Clinical Specialty Area: Musculoskeletal
Years in Practice: 20
Areas of Interest: spine, shoulder
Why did you choose to become a clinical specialist?
The clinical specialist designation was the next ‘logical’ step in my professional journey and served to acknowledge the my professional and clinical experiences to date.
Where do you see the profession in 25 years?
Physiotherapists will have increased roles in advanced practice and see the expansion of our current scope of practice
How do you feel the clinical specialization role has changed your practice?
The process of professional and clinical practice reflection required in the specialization process has enhanced reflection and practice skills
PT, MSc, BHSc, BA, Dip.Manip.Ther, FCAMPT, CAFCI
Clinical Specialist, Musculoskeletal
Greg is a graduate of McMaster University in Hamilton, Ontario where he received both undergraduate and graduate degrees in Physiotherapy and Rehabilitation Science. He is a Fellow of the Canadian Academy of Manipulative Physiotherapy having received the Diploma of Advanced Manual and Manipulative Physiotherapy from the Canadian Physiotherapy Association in 2000. Greg received his Clinical Specialist, Musculoskeletal designation in 2017.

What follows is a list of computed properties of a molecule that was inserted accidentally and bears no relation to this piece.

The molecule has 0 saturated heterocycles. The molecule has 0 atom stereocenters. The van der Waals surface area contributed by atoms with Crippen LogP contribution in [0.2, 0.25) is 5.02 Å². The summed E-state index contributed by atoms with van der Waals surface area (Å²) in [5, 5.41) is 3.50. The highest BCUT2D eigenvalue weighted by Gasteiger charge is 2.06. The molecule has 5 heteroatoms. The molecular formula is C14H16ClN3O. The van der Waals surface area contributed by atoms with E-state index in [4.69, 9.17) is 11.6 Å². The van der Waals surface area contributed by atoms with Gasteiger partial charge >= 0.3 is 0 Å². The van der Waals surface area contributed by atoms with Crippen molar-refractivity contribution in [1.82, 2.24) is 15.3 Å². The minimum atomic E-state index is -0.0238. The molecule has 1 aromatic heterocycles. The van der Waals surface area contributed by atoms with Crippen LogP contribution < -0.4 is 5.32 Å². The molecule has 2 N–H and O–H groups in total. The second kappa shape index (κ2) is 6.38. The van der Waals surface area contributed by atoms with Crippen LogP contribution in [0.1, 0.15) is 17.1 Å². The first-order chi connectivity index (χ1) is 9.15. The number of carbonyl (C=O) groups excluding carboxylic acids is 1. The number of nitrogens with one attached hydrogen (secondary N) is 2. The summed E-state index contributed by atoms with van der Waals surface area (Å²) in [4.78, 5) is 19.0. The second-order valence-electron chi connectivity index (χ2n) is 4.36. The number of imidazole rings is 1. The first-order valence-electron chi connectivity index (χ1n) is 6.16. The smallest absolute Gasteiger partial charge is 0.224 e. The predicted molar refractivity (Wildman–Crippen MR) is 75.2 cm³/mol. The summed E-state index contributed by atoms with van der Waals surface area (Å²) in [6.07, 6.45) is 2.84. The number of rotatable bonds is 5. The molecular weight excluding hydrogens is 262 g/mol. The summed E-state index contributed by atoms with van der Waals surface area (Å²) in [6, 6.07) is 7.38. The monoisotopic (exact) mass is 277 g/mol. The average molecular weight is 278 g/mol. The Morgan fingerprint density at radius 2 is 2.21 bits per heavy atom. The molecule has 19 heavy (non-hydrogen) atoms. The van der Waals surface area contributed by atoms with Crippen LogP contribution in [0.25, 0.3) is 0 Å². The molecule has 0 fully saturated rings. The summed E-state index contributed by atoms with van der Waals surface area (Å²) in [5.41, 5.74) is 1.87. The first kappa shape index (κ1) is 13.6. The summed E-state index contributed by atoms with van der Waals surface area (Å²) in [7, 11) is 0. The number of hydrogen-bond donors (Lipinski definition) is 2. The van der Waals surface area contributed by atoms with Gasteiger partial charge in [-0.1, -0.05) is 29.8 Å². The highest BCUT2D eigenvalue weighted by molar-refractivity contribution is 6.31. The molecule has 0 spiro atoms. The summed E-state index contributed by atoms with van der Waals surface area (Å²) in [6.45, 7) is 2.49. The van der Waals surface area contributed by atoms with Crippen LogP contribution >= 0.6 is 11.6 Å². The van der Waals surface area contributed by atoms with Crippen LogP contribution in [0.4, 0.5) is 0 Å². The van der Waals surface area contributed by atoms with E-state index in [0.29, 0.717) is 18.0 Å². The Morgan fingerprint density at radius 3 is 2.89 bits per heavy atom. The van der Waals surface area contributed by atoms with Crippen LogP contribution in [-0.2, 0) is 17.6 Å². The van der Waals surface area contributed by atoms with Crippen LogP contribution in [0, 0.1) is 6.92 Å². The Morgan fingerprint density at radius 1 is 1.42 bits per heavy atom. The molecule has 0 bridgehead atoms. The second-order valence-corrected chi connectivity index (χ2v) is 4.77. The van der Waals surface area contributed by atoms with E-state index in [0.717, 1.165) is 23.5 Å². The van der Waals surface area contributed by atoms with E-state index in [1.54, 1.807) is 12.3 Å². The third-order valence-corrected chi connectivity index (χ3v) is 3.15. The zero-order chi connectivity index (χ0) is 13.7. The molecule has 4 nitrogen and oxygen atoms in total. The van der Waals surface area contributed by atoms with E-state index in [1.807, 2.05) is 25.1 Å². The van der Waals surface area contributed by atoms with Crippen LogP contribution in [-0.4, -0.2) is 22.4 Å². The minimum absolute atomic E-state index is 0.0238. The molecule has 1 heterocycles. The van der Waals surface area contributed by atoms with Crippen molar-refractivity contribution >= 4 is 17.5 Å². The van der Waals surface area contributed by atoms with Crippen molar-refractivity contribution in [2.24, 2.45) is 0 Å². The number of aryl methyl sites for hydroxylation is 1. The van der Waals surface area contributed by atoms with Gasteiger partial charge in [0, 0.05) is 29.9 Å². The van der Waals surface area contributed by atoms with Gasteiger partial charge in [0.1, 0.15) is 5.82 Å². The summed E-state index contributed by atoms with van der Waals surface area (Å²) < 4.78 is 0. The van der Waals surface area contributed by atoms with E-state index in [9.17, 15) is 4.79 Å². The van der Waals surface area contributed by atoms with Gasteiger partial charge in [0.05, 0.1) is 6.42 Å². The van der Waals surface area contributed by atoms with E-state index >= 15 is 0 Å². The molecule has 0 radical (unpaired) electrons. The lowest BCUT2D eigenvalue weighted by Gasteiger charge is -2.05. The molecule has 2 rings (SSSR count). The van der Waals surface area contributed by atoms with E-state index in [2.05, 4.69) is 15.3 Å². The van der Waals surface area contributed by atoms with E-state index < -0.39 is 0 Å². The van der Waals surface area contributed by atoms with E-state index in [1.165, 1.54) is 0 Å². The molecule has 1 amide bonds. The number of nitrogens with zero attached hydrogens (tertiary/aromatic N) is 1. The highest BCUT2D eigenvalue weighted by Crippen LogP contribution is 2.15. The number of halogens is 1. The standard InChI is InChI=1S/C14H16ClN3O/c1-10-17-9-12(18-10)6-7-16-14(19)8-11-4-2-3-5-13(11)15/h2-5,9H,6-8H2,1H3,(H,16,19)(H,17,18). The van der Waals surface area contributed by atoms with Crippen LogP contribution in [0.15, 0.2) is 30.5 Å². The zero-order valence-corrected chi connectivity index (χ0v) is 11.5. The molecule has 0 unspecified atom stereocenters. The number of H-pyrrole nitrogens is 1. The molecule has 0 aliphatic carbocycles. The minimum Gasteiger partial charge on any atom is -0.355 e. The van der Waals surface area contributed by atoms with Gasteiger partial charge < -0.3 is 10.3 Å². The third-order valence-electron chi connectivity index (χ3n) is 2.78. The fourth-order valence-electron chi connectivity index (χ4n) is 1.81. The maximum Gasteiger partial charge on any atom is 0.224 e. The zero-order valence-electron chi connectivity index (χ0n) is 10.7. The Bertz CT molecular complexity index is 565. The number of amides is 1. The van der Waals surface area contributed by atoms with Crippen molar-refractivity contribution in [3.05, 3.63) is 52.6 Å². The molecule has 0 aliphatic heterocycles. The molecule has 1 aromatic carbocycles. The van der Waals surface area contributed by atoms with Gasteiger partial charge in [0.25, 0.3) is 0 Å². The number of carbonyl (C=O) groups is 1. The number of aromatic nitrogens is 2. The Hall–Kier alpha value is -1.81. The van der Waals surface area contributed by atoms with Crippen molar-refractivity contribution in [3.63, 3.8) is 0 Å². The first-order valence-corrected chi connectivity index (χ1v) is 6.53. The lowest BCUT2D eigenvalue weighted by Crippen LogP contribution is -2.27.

Greg is the Director of Peak Performance Physiotherapy in Hamilton, an orthopaedic clinic focused on the treatment of spinal/peripheral dysfunction, sports injuries, and chronic pain. In addition to his clinical work, Greg is an Associate Clinical Professor at McMaster University, where he instructs in the graduate physiotherapy program. He also teaches continuing education courses for the Canadian Physiotherapy Association. Greg’s research interests are currently focused on outcome assessment and measurement; he is the developer of the P4, a self-report pain intensity measure. Greg has received 3 Silver Quill Awards (1999, 2006, and 2010) from the Canadian Physiotherapy Association for clinical research.